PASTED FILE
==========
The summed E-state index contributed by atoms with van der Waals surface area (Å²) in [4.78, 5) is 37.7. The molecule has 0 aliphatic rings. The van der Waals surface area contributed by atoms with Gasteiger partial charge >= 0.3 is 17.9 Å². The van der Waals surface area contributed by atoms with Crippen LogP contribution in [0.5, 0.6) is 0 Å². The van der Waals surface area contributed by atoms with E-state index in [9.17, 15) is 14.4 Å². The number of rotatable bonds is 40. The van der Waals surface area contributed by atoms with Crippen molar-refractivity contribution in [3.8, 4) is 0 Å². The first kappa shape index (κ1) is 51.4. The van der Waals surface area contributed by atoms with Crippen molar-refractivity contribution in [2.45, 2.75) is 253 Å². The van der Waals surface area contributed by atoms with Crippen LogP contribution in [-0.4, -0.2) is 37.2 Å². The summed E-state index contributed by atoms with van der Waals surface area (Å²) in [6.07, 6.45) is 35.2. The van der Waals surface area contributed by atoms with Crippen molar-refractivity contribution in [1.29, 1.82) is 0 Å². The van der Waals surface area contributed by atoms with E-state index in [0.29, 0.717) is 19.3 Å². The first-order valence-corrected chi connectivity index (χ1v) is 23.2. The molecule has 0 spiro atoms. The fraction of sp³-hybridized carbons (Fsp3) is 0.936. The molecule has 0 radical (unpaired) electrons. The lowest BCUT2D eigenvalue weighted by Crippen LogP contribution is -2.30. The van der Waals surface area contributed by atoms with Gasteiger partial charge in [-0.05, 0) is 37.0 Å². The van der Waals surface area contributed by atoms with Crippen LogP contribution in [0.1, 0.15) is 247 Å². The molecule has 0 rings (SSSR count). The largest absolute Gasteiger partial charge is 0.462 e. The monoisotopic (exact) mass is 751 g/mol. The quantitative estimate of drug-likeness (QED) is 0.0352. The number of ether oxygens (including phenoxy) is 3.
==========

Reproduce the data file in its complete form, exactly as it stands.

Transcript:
The summed E-state index contributed by atoms with van der Waals surface area (Å²) in [4.78, 5) is 37.7. The molecule has 0 aliphatic rings. The van der Waals surface area contributed by atoms with Gasteiger partial charge >= 0.3 is 17.9 Å². The van der Waals surface area contributed by atoms with Crippen LogP contribution in [0.5, 0.6) is 0 Å². The van der Waals surface area contributed by atoms with E-state index in [9.17, 15) is 14.4 Å². The number of rotatable bonds is 40. The van der Waals surface area contributed by atoms with Crippen molar-refractivity contribution in [3.8, 4) is 0 Å². The first kappa shape index (κ1) is 51.4. The van der Waals surface area contributed by atoms with Crippen molar-refractivity contribution in [2.45, 2.75) is 253 Å². The van der Waals surface area contributed by atoms with Crippen LogP contribution in [-0.4, -0.2) is 37.2 Å². The summed E-state index contributed by atoms with van der Waals surface area (Å²) in [6.07, 6.45) is 35.2. The van der Waals surface area contributed by atoms with Crippen molar-refractivity contribution in [1.29, 1.82) is 0 Å². The van der Waals surface area contributed by atoms with E-state index in [0.29, 0.717) is 19.3 Å². The first-order valence-corrected chi connectivity index (χ1v) is 23.2. The molecule has 0 spiro atoms. The fraction of sp³-hybridized carbons (Fsp3) is 0.936. The molecule has 0 radical (unpaired) electrons. The lowest BCUT2D eigenvalue weighted by Crippen LogP contribution is -2.30. The van der Waals surface area contributed by atoms with Gasteiger partial charge in [-0.05, 0) is 37.0 Å². The van der Waals surface area contributed by atoms with Crippen LogP contribution in [0.1, 0.15) is 247 Å². The molecule has 0 rings (SSSR count). The largest absolute Gasteiger partial charge is 0.462 e. The monoisotopic (exact) mass is 751 g/mol. The quantitative estimate of drug-likeness (QED) is 0.0352. The number of ether oxygens (including phenoxy) is 3.